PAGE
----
Documenting disaster is an important action item

Wildfire recovery and donations in Ellis County on Wednesday, March 6, 2024. (Photo by Mitchell Alcala/OSU Agriculture)

The deadly wildfires that swept across the Texas Panhandle and Oklahoma in late February and early March burned more than a million acres of rangeland and killed thousands of cattle. That disaster was a painful reminder of the catastrophic risks that are part of life for farmers and ranchers.

In 2023, major disasters and severe weather caused more than $21 billion in crop losses across the United States, the American Farm Bureau Federation recently reported. These estimates don’t include infrastructure damage, livestock losses, complete horticulture crop losses or timber losses.

It’s clear that High Plains farms and ranches are especially susceptible to weather disasters, as shown by AFBF maps. Among the highest damages:

  • Texas suffered the most significant hit in the U.S. for the second year in a row, with more than $4.8 billion in incurred losses, AFBF noted. These were primarily made up of $2.3 billion in damages to cotton, $1.5 billion in damages to forage and rangeland and $408 million in wheat damage. Nearly 80% of Texas losses were attributed to widespread exceptional drought conditions; the other 20% was linked to Tropical Storm Harold, flooding and hailstorms.
  • Kansas ranked second with more than $3.04 billion in losses, mainly from drought conditions and hailstorms.
  • Nebraska’s losses totaled more than $1.3 billion, with more than $900 million linked to drought and $250 million to hailstorms in May.
  • Oklahoma saw more than $1.1 billion in crop losses from 2023 major disasters and severe weather.

Aftermath action

I’ve written before about the need to develop a disaster plan to prepare your farm, livestock operation or processing facility for wildfire, wind, hail, snowstorms or drought, but knowing what to do in the hours and days immediately after you’ve been hit by severe weather or a natural disaster is also vital. Quick actions can ensure you get the insurance payout, emergency relief funding and other assistance in a timely manner to help your business recover and rebuild.

Keep these post-disaster tips in mind:

1. Capture the images. One of your first lines of defense is documenting the evidence. As soon as possible, take photos and videos of the damage to your farm or facility. You should already have a file of photos and video of your farm or plant as it looks today, so you can compare before-and-after appearances. Include images of affected livestock, machinery, buildings and other key structures.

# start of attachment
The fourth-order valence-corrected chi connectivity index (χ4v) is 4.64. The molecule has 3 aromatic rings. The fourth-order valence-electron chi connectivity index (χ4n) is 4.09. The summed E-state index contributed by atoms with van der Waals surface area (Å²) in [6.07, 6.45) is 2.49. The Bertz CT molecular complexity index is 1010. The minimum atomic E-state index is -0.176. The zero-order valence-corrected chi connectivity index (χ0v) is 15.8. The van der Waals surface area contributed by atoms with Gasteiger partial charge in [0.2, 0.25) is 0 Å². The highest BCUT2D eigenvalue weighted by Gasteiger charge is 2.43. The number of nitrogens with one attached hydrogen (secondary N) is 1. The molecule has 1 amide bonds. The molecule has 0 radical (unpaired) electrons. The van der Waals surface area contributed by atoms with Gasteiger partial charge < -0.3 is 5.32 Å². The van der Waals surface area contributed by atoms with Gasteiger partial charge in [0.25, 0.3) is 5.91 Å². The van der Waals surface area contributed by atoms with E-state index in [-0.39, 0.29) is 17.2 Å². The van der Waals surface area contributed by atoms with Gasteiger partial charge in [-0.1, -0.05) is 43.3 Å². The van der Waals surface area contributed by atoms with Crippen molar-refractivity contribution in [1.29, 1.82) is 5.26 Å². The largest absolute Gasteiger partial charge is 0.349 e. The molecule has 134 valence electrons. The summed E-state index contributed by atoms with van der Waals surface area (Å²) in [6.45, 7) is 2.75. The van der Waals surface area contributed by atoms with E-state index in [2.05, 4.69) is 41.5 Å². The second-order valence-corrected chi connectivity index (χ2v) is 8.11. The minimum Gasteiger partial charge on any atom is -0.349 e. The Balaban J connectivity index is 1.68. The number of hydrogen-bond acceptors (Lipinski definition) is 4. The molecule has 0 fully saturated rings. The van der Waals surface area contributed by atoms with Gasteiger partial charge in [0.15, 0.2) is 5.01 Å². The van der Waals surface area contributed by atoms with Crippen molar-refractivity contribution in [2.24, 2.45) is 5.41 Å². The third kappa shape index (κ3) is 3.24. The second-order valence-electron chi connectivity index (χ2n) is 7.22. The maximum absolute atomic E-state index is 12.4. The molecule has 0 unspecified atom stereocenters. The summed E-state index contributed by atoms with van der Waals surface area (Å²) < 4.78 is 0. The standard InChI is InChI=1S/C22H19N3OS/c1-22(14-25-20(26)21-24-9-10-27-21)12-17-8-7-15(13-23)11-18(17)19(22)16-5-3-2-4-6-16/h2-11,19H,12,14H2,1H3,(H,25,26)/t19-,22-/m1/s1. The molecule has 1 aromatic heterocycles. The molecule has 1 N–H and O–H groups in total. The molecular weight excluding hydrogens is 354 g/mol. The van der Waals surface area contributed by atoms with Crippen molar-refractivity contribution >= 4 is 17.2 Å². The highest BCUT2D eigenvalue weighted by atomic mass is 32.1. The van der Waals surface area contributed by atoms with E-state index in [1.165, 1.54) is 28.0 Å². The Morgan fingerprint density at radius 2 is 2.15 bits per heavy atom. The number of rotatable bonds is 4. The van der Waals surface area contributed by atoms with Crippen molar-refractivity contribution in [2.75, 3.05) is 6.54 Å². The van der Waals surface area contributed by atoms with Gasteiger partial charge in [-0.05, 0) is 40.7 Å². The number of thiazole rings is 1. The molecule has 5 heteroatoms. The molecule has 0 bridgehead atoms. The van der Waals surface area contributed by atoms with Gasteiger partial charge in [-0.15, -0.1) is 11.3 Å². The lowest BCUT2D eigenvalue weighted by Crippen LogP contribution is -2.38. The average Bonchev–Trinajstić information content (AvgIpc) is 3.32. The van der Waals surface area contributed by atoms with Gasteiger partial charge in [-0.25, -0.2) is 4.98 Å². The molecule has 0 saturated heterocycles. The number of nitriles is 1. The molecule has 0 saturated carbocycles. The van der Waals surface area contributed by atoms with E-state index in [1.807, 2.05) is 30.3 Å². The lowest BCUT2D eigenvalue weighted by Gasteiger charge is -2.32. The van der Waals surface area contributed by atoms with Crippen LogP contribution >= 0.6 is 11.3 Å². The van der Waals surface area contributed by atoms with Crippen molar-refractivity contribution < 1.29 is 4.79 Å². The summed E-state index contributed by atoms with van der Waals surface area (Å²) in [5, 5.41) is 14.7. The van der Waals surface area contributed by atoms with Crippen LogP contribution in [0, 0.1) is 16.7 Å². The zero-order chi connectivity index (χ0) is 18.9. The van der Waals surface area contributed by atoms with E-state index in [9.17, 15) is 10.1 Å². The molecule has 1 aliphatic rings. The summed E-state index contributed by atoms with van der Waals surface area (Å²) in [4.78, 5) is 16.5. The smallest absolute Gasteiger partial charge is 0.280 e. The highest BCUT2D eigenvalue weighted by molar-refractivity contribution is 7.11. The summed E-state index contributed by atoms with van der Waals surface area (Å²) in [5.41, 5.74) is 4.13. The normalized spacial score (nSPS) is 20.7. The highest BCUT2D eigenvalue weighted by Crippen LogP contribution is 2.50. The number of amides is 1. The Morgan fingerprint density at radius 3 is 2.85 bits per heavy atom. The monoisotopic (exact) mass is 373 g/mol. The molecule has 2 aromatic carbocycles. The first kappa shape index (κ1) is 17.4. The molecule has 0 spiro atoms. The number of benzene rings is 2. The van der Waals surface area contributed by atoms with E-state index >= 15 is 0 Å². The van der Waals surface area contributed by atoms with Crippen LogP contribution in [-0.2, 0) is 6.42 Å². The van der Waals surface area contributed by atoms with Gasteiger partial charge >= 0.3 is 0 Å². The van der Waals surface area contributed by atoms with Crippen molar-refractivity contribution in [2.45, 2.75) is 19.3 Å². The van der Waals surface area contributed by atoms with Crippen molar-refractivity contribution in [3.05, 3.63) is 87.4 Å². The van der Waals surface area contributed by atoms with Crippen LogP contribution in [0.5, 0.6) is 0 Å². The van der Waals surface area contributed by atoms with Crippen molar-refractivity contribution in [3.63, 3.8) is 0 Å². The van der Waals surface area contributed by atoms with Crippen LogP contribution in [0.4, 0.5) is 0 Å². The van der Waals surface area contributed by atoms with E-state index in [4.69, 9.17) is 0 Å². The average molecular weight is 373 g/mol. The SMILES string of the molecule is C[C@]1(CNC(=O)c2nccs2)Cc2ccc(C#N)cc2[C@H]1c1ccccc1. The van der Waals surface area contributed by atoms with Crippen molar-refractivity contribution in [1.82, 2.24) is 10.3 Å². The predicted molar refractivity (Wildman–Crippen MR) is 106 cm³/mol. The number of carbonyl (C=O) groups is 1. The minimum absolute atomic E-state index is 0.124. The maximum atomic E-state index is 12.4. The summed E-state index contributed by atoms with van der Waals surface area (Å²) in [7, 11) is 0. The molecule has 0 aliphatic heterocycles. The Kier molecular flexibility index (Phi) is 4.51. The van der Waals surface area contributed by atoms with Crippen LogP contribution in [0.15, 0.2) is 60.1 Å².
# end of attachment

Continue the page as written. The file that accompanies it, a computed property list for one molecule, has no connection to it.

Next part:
2. Record the damages. Note clearly when and where the damage occurred. Jot down what type of event caused it, such as excessive wind, hail, lightning or tornado. Describe the impact on crops, livestock, land, feed, bins, barns, buildings and equipment. If you can, get the serial numbers from damaged tractors or other machinery.

3. Act quickly. The U.S. Department of Agriculture offers several disaster assistance programs to help farmers, ranchers, communities and businesses hit hard by natural disaster events. For example, its Livestock Forage Disaster Program provides compensation to eligible livestock producers who have suffered grazing losses due to drought or fire. is another source of protection and recovery programs. Don’t delay in contacting government agencies or contractors following a crisis. More than likely, they’ll be busy collecting damage and loss information from others who have suffered similar damages. Remain polite during the process and keep track of your calls or emails to them.

4. Communicate to your CPA as well. He or she can use the information you have gathered to navigate the tax side of the catastrophe. There are very specific rules, and often complicated rules, regarding the recognition of gain and length of time to replace damaged property.

5. Prepare for future disasters. After the catastrophic event has passed, review your disaster emergency plan. Take a critical look at your agricultural operation. Discuss with family members and employees what worked and what didn’t during the disaster. Determine areas that need improvement. Make sure your insurance policies offer adequate coverage. Disasters are unpredictable, but being better prepared can make a big difference the next time around.

Editor’s note: Maxson Irsik, a certified public accountant, advises owners of professionally managed agribusinesses and family-owned ranches on ways to achieve their goals. Whether an owner’s goal is to expand and grow the business, discover and leverage core competencies or protect the current owners’ legacy through careful structuring and estate planning, Irsik applies his experience working on and running his own family’s farm to find innovative ways to make it a reality. Contact him at [email protected].